Wednesday, November 14, 2007

Congress caving on energy bill?

"All the tough talk in Washington, D.C. about the need to combat global warming, make America energy independent and stimulate the economy with homegrown, renewable energy sources turned to a whisper on Thursday, as House and Senate Democratic leaders reportedly said they would remove key provisions for the renewable energy industries from the latest energy bill. "

So reports Renewable Energy Access. The industry newsletter says that Senate Majority Leader Harry Reid and House Majority Leader Nancy Pelosi have "decided to remove a renewable portfolio standard (RPS) and all tax provisions benefiting renewables so that they could pass an energy bill through Congress before Thanksgiving break on Friday, November 16."

“This is basically Congress delivering an early Christmas present to the American public — and it's a lump of coal,” said Rhone Resch, President of the Solar Energy Industries Association (SEIA). “We are feeling disgusted because this energy bill goes right back to maintaining the status quo.”

That status quo, said Resch, means continued support for coal, oil and natural gas, additional support for biofuels, but no support for renewable forms of electricity such as solar, wind and geothermal.

The impact of such a decision is already being felt. reports today that the European stock of two German solar companies--Solarworld AG and Ersol Solar Energy AG-- declined on SEIA's website report that Congressional leaders are planning to remove solar investment tax credits from the energy bill.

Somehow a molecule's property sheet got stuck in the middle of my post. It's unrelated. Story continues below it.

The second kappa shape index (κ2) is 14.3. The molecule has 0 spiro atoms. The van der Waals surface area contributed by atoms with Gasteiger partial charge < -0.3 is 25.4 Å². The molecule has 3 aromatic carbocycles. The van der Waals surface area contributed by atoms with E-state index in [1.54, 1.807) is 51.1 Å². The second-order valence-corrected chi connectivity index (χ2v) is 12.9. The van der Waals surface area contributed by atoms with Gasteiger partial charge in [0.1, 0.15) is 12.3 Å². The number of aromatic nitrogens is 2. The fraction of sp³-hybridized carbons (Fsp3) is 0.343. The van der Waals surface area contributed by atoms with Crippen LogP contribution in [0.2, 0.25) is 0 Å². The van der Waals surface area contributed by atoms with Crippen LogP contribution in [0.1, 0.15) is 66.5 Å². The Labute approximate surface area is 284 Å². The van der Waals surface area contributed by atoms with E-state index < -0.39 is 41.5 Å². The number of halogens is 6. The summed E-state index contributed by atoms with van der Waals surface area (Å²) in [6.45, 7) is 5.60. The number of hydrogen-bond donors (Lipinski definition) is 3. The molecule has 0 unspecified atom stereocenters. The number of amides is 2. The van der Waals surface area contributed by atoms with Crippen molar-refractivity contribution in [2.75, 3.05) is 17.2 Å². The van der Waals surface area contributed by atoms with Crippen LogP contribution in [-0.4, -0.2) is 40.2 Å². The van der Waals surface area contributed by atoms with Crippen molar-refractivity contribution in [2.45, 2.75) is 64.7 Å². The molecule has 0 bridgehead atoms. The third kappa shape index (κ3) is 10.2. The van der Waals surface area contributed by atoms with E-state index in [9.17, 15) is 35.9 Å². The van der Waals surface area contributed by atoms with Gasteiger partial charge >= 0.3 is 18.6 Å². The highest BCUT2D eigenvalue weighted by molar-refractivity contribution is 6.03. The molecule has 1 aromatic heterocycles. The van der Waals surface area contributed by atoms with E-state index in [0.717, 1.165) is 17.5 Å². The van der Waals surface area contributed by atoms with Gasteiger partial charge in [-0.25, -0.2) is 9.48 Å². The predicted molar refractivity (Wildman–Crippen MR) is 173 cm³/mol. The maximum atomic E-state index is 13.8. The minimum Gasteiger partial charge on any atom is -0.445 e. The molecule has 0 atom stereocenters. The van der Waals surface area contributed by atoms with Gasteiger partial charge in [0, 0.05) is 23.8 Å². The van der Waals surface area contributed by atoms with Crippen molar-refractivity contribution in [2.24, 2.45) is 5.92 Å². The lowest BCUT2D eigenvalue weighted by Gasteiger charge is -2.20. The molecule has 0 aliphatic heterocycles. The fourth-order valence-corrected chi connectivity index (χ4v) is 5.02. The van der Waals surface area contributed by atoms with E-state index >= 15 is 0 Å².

Today, in Where's That Energy Bill?, New York Times editorial writers echo the concerns of the nation's alternative-energy industry, noting: "With both houses feeling pressure to do something — anything — to deal with high oil prices, there’s a real danger that one or more essential provisions could be dropped just for the sake of producing a bill.

The Times says that "doesn’t have to happen if the leadership, Nancy Pelosi in the House and Harry Reid in the Senate, hold the line and insist on legislation equal to the country’s profound energy problems."

Do you have any faith in Congress to produce a meaningful energy bill? Click on the "comment" line below and tell us what you think.

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